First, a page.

Have you looked at the cost of a newspaper or magazine ad lately? Sometimes that’s the best route for a small business to go because the return is well worth the investment. However, many small businesses simply don’t have the budget to make that gamble. Traditional advertising is based on a broadcasting model with minimal targeting available. Facebook advertising gives small businesses the ability to buy inexpensive ads that are highly targeted to the interests of fans and non-fans.

5) Build a community

As you increase the two-way conversations with a targeted audience, you’ll eventually find you’ve built a community - not a fan list. The connection within a community is much stronger and longer-lasting than the mere association between a business and its customers.

Given how many people use Facebook and how simple a tool it is to use, Facebook is often the easiest and best way to start using social media for your small business.

What other reasons compel you to use Facebook for your small business?


All month long here on the Wellman Wilson blog, we’re going back to the basics in honour of the newly launched Simple Start program. The program is designed to walk you through launching (or restarting or improving) your presence on either Facebook or Twitter. It’s not just for beginners either - even experienced social media users need that fresh start every now and then. Grab the free version of Simple Start by signing up to our newsletter now.

Twitter really is a lot like the radio

I’m driving a different car these days. My borrowed car is low tech and forces me to listen to the radio *gasp* if I want to listen to anything on my commute. I’m used to plugging in my iPod and listening to what I want, when I want. I can rewind, fast forward and skip around to my little heart’s content.

But in rediscovering the radio, I’m practicing my listening and observing skills in a different way. 

The funny thing is that old media meets new media in a really interesting way because the radio reminds me so much of Twitter!

1) They promote.

Some stations (accounts) run promotions - whether it’s their content or advertising from other businesses. 

2) They have conversations.

Think about morning DJs that banter through the rush hour traffic between commercials, news and music. The social aspect of these discussions starts in the studio and extends outwards to callers who join in. (Sounds an awful lot like people who jump in on Twitter.)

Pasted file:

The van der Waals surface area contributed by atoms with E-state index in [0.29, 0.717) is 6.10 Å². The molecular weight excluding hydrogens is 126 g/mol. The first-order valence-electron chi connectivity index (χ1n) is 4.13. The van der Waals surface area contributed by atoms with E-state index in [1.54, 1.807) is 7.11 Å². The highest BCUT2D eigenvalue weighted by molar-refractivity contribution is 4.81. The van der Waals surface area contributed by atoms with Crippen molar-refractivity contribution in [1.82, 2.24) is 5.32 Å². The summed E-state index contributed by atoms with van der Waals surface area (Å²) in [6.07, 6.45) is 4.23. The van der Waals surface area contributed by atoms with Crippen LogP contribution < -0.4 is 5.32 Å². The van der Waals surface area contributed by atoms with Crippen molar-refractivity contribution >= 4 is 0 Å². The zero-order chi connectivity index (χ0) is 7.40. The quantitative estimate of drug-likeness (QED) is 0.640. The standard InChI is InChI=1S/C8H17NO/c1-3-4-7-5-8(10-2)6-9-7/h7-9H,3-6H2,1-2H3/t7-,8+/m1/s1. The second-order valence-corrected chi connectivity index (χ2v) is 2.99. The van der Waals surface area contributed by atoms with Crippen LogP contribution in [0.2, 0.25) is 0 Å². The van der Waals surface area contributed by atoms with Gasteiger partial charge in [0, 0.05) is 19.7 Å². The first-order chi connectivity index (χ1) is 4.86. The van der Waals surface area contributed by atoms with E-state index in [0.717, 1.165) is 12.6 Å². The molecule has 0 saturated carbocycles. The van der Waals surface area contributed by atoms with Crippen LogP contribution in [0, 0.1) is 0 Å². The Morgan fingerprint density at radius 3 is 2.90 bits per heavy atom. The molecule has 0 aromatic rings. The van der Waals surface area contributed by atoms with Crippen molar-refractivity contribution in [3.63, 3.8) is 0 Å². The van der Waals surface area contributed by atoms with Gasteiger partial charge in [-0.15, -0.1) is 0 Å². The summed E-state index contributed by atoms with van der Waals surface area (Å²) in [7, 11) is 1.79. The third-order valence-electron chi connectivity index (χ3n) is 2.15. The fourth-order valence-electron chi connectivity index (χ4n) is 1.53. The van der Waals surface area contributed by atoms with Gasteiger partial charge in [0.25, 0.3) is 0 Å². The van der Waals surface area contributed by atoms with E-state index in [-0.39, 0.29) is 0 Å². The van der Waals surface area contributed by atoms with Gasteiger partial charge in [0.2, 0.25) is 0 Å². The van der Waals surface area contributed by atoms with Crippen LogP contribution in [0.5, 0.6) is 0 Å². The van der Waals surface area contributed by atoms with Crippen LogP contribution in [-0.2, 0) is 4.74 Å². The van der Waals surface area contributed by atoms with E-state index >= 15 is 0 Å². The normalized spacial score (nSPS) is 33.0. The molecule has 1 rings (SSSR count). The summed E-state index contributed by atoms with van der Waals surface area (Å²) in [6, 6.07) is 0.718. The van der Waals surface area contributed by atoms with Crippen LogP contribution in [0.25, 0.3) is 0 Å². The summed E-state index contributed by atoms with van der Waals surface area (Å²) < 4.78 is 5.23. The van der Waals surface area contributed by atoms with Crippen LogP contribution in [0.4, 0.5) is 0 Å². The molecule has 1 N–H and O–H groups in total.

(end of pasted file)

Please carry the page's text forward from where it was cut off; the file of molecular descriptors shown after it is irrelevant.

3) They share.

It’s balanced sharing, too - human interest stories, community events, news, and all sorts of other really great content that the audience might find interesting or - even better - want to hear and know about.

4) They inspire action.

I think what I like best about listening to radio is hearing really creative commercials. There’s the usual car dealership commercials that sound the same as they’ve sounded my entire life, but other businesses are getting really creative and clever. It worked, too! I was interested in going to a couple of businesses I hadn’t previously even heard of. 

Radio is a finite interaction.

Lara has used this analogy of “Twitter is like a radio” for a long time. It helps newer users understand that they don’t have to read every tweet sent when they weren’t logged in and it’s true. Radio doesn’t allow you to pause, fast forward, or rewind - a lot like Twitter. 

However, there’s a difference with interactions. Radio is primarily one-sided and finite. You turn it off and you can’t go back and listen to what you’ve missed later.

Twitter allows you to come and go, picking up the thread of conversations as you have time. BUT you don’t have to read through everything that everyone you’re following has said while you’re logged out. And thank goodness for that, because that would be incredibly overwhelming. 

The bottom line is that old media and new media influence each other. You can find inspiration from one that can be used successfully with the other. The most important thing is to evolve and be creative. Find unique ways to grab your audience’s attention.